Check out what public schools in France feed their students. It might cause salivation.
While the debate about school lunches drags on in the United States, the French have figured out an uncontroversial system for providing healthy, delicious, and inexpensive meals to students around the country. An excellent CBS News report (via Grist) takes us inside the French school-system's cafeterias, where students feast on traditional and local fare—including escargot—at the cost of $2 to $6 a meal.
Interviewed in the video is a foreign writer living in Paris, who was amazed to find that her 3-year-old son's school provided a lunch menu describing her son's next two months of eating. The menu even included suggestions for her son's dinner each night, to ensure a balanced diet. "You don't want your children to have fish for lunch and fish for dinner," remarked the writer.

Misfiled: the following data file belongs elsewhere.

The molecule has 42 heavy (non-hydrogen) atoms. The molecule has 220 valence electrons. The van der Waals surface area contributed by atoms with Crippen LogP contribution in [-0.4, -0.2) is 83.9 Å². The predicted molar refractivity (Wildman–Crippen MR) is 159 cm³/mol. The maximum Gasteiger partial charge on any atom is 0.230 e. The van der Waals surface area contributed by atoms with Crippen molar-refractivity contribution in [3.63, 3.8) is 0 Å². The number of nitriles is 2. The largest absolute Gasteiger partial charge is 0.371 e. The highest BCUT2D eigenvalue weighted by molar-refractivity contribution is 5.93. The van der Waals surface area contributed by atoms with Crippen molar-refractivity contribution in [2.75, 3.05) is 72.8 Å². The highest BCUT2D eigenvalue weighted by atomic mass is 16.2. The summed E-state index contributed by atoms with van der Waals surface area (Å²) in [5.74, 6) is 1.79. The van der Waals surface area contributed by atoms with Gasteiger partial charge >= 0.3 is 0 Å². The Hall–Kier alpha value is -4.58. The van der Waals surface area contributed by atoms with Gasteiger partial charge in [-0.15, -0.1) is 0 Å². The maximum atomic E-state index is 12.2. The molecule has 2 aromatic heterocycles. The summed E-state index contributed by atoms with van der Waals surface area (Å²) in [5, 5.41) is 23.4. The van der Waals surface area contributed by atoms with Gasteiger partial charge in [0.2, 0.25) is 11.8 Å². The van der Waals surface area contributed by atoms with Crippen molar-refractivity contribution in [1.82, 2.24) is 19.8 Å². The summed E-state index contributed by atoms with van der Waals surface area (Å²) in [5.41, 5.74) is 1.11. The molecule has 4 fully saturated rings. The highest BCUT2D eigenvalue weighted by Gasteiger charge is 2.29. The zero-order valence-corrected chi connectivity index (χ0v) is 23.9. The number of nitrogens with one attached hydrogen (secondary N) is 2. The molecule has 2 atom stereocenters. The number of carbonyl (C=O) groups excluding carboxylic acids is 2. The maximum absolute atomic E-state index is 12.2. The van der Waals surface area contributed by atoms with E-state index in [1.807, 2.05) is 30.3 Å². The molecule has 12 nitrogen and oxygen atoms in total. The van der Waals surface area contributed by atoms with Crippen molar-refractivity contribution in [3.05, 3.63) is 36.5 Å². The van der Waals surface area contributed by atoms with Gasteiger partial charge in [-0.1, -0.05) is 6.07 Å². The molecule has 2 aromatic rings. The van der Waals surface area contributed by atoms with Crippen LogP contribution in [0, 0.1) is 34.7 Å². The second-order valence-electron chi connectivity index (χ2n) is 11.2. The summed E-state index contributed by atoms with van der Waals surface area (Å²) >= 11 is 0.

At a small-town school in southern France, chef Dominique Valadier, who once ran the kitchen of a Riviera casino, serves up French specialties like roast beef, handmade ratatouille turnovers, carrot salad, and mussels. The meat is born, raised, and slaughtered in France, and everything is made by hand, including the basics like fish stock. Every morning, Valadier heads to a warehouse to pick up local produce. His attitude about children and food is typically French in its bluntness: "Just because they don't have the right to vote ... we can't throw anything into their face."
While the Parisian lunches cost between $5 and $6, with students paying what they can and the city picking up the rest, Valadier manages to deliver his gastronomy at only $2.50 per plate.
Click here to watch the full video.